We joined with members of the Royal British Legion and the Cameronian (Scottish Rifles) Regiment to commemorate the extraordinary work of Jimmy the donkey.

Insp Justin Stubbs, Insp Kathy Hornig and Ray Preston, head of the Royal British Legion branchJimmy (nicknamed ‘The Sergeant’) was a courageous wartime mascot of the First Scottish Rifles Regiment during World War One. He was born in June 1916 after a shell injured his mother and sent her into labour at the Battle of the Somme. Jimmy was then found cowering beside his mother by advancing Scottish troops and was weaned by soldiers using condensed milk before entering into two years of service.

His efforts transporting injured soldiers boosted wartime morale and Jimmy was injured seven times during his service. Soldiers even taught him to raise his hoof in salute.

Remembering Jimmy’s courage

The ceremony to commemorate Jimmy took place on September 25 at Central Park in Peterborough, was also attended by a class of year four pupils from Southfield Primary school. The students are taught about Jimmy’s courageous story each year.

Prayers of remembrance were given as well as a two-minute silence and readings by the pupils. Wreaths were also laid in memory of animal sacrifices at war and a bugler played.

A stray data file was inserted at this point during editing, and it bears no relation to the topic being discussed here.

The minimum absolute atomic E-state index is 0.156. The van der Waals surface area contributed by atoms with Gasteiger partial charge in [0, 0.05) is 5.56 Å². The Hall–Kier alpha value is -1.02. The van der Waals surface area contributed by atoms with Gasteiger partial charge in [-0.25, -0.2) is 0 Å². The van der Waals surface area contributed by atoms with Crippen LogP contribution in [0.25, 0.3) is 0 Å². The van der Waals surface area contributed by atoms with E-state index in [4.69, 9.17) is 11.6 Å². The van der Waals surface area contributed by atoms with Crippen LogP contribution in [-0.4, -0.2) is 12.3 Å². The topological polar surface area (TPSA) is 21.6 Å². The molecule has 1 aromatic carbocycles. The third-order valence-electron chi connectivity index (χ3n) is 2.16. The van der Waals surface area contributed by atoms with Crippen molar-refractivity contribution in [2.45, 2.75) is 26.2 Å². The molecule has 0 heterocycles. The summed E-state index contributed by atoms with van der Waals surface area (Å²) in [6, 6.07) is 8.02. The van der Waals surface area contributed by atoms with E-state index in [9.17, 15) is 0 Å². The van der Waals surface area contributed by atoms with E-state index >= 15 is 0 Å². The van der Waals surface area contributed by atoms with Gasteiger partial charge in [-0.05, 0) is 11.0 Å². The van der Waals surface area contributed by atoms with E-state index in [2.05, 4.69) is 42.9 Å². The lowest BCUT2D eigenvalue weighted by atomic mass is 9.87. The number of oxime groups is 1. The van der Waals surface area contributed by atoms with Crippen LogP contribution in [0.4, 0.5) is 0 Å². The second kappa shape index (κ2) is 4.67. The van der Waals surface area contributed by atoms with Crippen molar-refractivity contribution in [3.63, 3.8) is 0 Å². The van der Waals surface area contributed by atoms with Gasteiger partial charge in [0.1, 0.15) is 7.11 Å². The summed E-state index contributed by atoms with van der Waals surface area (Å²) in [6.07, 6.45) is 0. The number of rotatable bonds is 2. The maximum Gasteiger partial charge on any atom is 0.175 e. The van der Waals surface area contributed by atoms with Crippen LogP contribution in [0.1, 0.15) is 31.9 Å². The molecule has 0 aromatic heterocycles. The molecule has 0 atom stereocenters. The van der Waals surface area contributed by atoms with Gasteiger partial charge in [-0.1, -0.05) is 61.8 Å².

RSPCA Inspector Justin Stubbs, who attended the ceremony said:

“To be invited to attend this memorial and stand with veterans from across the services, to remember Jimmy and his regimental comrades was an honour and a privilege.”

A more peaceful life

After the war Jimmy entered into a more peaceful life having been bought by the secretary of the RSPCA in 1919 and adopted by the Peterborough Branch. He then attended events and helped to raise thousands of pounds in funds for us until his death in 1943 at age 26.

Jimmy was buried in Central Park, Peterborough and a memorial stone was laid on his grave.

Justin said:

“The fact that Jimmy was adopted by the RSPCA locally, and remains in the city honoured with this memorial is humbling to those of us working for the RSPCA today. To see our name on Jimmy’s memorial stone gives an enormous sense of pride, and gratitude towards Jimmy for what he did for the RSPCA”

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